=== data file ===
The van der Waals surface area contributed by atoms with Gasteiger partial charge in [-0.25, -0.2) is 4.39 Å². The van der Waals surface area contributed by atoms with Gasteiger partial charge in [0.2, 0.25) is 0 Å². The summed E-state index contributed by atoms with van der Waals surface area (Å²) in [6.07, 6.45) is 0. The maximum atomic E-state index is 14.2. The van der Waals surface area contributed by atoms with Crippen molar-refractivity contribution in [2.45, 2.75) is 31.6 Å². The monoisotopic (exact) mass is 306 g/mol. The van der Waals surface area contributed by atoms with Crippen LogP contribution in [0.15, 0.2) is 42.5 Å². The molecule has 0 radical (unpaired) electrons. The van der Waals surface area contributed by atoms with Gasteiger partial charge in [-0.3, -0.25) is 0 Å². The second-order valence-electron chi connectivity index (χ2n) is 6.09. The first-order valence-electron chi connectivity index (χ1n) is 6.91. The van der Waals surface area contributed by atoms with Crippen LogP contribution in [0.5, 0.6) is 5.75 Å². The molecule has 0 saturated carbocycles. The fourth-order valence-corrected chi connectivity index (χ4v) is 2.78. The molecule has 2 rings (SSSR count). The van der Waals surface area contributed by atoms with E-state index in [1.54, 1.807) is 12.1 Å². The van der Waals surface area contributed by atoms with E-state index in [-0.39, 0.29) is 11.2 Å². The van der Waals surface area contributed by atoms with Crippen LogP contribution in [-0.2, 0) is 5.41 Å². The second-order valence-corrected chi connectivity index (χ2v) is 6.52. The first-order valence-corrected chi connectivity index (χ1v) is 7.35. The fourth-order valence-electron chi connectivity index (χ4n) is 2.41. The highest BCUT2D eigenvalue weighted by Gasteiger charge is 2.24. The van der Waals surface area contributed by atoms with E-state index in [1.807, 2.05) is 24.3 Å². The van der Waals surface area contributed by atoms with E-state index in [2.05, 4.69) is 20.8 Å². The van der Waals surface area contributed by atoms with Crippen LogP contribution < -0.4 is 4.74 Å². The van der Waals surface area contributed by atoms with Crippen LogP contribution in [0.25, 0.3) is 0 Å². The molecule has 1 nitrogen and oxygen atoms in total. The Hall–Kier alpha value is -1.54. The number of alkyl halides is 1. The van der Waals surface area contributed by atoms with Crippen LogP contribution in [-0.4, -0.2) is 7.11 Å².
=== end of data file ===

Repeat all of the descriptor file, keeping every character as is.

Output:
The van der Waals surface area contributed by atoms with Gasteiger partial charge in [-0.25, -0.2) is 4.39 Å². The van der Waals surface area contributed by atoms with Gasteiger partial charge in [0.2, 0.25) is 0 Å². The summed E-state index contributed by atoms with van der Waals surface area (Å²) in [6.07, 6.45) is 0. The maximum atomic E-state index is 14.2. The van der Waals surface area contributed by atoms with Crippen molar-refractivity contribution in [2.45, 2.75) is 31.6 Å². The monoisotopic (exact) mass is 306 g/mol. The van der Waals surface area contributed by atoms with Crippen LogP contribution in [0.15, 0.2) is 42.5 Å². The molecule has 0 radical (unpaired) electrons. The van der Waals surface area contributed by atoms with Gasteiger partial charge in [-0.3, -0.25) is 0 Å². The second-order valence-electron chi connectivity index (χ2n) is 6.09. The first-order valence-electron chi connectivity index (χ1n) is 6.91. The van der Waals surface area contributed by atoms with Crippen LogP contribution in [0.5, 0.6) is 5.75 Å². The molecule has 0 saturated carbocycles. The fourth-order valence-corrected chi connectivity index (χ4v) is 2.78. The molecule has 2 rings (SSSR count). The van der Waals surface area contributed by atoms with E-state index in [1.54, 1.807) is 12.1 Å². The van der Waals surface area contributed by atoms with E-state index in [-0.39, 0.29) is 11.2 Å². The van der Waals surface area contributed by atoms with Crippen LogP contribution in [-0.2, 0) is 5.41 Å². The second-order valence-corrected chi connectivity index (χ2v) is 6.52. The first-order valence-corrected chi connectivity index (χ1v) is 7.35. The fourth-order valence-electron chi connectivity index (χ4n) is 2.41. The highest BCUT2D eigenvalue weighted by Gasteiger charge is 2.24. The van der Waals surface area contributed by atoms with E-state index in [1.807, 2.05) is 24.3 Å². The van der Waals surface area contributed by atoms with E-state index in [2.05, 4.69) is 20.8 Å². The van der Waals surface area contributed by atoms with Crippen LogP contribution < -0.4 is 4.74 Å². The van der Waals surface area contributed by atoms with Crippen LogP contribution in [0.25, 0.3) is 0 Å². The molecule has 1 nitrogen and oxygen atoms in total. The Hall–Kier alpha value is -1.54. The number of alkyl halides is 1. The van der Waals surface area contributed by atoms with Crippen LogP contribution in [-0.4, -0.2) is 7.11 Å².